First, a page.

Byron K wrote on 11/23/2015, 12:25 PM
I'm sure others on the forum have better (simpler) drive layouts. This is how I have my HDs set up:
HD0 - System and Apps Only
HD1 - Projects, Files and Media i.e B-roll, sound effects and Software backup
HD2 - Screen captures and temporary rendering files. (This could be done on HD1 but having a dedicated drive makes it easier to manage very large capture files which can compete for drive space on HD1 project drive)

HD3 (USB 3 Removable Drive Bay) - Archives, System and Software Backups
HD4 (USB 3 Removable Drive Bay) - Archive Projects
External USB - Additional Software Backups

HD0 is RAID0 SSDs Though this is NOT necessary it seems to make my system snappier on boot up and loading apps. A good single SSD will give almost the same performance.

All mechanical HDs are 7200 RPM.

New project footage is copied to HD1 project drive and on HD4 archive drive. When the project is done HD4 files are updated.

My software saved to 3 separate HDs because I have thousands of dollars invested in my software.

Archive and USB drives are only turned on when I need to archive.

When the archive drives are 90% full they are stored away in antistatic bags and silica gel packet
Chienworks wrote on 11/23/2015, 2:36 PM
While an optimal hard drive arrangement can boost boot up and program launch times somewhat and make a noticeable difference while simply copying huge files from one place to another, almost all of your time is spent editing and rendering or other tasks that aren't booting up or launching programs. So for a ton of money you can speed up a few little things that you seldom do. However, all most of your usual tasks depend much more on the CPU than drive speed and won't run noticeably faster than if you just used one single scummy old drive for everything. Really, how often do you boot your computer or launch Vegas? And if you do do it often, why? My computer stays on for months at a time with a Vegas session open pretty much constantly. I may sometimes launch a second one to work on a different project simultaneously, but mostly i just use the one session that's been running since i booted the computer. Yes, that means i often have Vegas running for months at a time without shutting down and restarting, which means it's always ready to go at an instant rather than waiting for it to launch at all.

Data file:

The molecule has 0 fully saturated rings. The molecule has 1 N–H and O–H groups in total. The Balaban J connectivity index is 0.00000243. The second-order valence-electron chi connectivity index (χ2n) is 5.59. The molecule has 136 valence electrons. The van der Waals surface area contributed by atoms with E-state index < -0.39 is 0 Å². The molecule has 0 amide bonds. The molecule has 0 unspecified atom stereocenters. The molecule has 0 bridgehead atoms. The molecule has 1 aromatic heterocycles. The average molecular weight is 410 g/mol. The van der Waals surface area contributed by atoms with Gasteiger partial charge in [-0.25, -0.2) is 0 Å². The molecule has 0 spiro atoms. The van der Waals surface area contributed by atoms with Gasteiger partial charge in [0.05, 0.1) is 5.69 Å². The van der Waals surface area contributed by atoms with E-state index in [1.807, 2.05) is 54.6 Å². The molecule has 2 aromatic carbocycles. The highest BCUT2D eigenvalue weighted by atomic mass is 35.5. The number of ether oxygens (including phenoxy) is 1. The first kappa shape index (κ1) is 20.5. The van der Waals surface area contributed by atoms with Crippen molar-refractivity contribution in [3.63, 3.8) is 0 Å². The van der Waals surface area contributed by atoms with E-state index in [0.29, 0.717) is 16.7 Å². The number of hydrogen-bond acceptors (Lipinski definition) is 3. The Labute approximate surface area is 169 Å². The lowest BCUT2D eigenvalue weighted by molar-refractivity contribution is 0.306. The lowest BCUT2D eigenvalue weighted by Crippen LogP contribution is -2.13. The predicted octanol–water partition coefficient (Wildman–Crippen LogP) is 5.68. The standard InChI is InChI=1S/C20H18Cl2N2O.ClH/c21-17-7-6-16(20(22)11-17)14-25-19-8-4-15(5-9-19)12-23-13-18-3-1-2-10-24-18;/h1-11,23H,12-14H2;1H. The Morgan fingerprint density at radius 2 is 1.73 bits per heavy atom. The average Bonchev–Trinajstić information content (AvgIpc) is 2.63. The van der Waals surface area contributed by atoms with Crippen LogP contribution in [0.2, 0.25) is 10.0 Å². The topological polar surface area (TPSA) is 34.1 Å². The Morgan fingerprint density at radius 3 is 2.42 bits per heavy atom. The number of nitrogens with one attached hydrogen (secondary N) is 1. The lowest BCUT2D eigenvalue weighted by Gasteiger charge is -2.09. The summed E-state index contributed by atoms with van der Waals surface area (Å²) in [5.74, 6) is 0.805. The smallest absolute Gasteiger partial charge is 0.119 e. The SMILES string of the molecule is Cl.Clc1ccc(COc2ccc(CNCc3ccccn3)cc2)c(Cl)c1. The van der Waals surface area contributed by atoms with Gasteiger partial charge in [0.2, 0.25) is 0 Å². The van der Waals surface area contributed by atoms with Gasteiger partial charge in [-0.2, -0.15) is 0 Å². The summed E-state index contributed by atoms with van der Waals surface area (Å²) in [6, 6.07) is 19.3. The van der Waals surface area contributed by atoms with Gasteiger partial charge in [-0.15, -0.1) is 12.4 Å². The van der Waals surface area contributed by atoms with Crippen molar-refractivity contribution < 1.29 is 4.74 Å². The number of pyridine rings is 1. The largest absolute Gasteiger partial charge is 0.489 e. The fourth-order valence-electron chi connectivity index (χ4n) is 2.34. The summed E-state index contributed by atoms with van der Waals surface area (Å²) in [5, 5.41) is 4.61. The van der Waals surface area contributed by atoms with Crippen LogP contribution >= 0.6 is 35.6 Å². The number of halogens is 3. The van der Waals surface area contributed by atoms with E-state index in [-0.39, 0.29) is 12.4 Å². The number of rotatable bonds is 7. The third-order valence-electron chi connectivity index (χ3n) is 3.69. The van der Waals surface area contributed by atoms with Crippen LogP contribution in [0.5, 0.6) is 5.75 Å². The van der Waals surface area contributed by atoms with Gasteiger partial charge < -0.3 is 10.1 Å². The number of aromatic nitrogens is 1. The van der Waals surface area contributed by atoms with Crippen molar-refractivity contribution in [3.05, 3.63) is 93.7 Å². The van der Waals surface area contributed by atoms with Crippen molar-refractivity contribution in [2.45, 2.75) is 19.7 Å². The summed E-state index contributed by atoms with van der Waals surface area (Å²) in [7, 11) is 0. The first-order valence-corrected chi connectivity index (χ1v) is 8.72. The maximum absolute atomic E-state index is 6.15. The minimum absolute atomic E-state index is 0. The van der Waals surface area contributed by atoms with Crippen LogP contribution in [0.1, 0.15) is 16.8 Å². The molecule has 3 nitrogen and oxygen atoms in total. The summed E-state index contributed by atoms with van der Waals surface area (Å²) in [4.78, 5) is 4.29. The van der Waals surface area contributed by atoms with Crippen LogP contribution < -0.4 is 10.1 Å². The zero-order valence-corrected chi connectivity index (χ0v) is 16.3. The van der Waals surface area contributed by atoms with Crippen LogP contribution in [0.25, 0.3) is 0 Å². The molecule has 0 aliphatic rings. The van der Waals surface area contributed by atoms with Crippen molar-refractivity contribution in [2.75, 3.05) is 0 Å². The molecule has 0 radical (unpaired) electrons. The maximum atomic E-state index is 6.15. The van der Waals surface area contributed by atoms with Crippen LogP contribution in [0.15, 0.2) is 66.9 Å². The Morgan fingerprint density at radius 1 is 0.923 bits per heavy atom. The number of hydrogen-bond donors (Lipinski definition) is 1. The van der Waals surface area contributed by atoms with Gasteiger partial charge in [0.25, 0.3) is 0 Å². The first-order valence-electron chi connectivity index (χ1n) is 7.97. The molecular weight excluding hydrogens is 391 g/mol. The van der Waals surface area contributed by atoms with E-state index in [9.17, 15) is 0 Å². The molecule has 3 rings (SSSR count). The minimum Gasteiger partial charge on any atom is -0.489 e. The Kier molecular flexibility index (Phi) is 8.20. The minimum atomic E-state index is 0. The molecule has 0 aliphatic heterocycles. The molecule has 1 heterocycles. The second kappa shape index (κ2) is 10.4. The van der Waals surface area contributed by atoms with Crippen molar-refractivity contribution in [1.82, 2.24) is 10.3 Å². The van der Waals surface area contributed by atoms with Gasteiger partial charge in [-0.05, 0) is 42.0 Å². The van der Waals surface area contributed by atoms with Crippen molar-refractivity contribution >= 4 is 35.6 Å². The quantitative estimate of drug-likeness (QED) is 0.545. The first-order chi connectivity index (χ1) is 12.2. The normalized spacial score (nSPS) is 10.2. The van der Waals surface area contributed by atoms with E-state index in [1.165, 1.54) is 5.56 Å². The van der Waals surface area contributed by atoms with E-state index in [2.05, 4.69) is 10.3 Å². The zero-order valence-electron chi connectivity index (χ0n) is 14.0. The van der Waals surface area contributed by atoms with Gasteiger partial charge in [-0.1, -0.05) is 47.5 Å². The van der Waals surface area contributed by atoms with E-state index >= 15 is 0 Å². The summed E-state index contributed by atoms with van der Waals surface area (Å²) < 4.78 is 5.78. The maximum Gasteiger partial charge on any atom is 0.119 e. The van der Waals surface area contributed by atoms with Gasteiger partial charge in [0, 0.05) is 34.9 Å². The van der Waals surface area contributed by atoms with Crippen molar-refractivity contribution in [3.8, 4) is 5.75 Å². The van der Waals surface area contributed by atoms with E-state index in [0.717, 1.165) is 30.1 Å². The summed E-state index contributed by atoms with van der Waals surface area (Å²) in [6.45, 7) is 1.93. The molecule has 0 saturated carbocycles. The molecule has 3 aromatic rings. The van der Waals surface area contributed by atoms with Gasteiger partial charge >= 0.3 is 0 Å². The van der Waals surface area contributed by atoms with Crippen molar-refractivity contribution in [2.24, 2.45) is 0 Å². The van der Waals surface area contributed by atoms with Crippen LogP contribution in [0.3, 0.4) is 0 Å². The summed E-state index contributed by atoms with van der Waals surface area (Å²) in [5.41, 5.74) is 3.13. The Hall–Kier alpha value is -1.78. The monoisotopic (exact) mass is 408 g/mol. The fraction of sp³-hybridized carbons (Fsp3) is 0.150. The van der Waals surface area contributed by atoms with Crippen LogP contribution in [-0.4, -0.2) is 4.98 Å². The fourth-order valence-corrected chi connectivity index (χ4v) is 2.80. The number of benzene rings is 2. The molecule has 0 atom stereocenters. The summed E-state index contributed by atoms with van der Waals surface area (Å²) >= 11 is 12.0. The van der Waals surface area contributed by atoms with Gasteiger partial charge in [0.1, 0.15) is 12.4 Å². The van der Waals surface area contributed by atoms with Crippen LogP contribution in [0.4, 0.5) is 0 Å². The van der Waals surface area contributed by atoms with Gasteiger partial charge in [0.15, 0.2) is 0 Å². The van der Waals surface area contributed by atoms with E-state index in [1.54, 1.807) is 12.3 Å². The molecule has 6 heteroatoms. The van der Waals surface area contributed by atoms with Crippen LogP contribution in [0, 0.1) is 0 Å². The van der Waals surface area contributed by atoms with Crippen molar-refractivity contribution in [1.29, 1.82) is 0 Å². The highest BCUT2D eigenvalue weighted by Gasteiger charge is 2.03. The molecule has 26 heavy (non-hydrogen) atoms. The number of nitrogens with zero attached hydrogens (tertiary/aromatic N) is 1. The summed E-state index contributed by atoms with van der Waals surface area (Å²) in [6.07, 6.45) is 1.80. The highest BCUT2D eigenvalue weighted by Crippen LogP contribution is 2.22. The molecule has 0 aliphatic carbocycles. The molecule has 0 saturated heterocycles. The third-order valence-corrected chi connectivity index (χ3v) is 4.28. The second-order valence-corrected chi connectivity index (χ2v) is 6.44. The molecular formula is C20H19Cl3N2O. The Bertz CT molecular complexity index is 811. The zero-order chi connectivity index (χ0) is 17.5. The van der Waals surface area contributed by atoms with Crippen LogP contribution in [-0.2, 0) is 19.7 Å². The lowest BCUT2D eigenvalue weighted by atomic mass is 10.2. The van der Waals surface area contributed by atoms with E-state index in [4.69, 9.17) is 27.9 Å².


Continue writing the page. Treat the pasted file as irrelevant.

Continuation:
My concerns for hard drives are 1) space, 2) reliability, and a way distant 3) cost. Speed doesn't figure into it at all since the speed of the drives doesn't noticeably affect my workflow or how long it takes to get things done. I suppose part of my opinion is colored by the fact that the cheapest bargain/economy drives these days run over 100 times faster than the top of the line drives i used not that many years ago. As far as i'm concerned, there are no slow drives anymore.
Geoff_Wood wrote on 11/23/2015, 2:40 PM
Seems a good idea to avoid USB(2 or 3) and Firewire drives for 'active' audio data or temp files. Keep 'em for backup and file-transfer, IMO.

Myself, I run 2 SATA internal drives HDD1 OS and Apps, HDD2 Projects and Temp files (separate Temp file folders for each app and version). And then I have various USB2/3 drives for 'utility', and backup on NAS (with RAID 1) .

On laptop I do all on a single combo HDD/SSD, but that is usually straightforward audio acquisition. That also has USB and eSATA. If I did anything 'heavy' I would be inclined to use an eSATA drive there...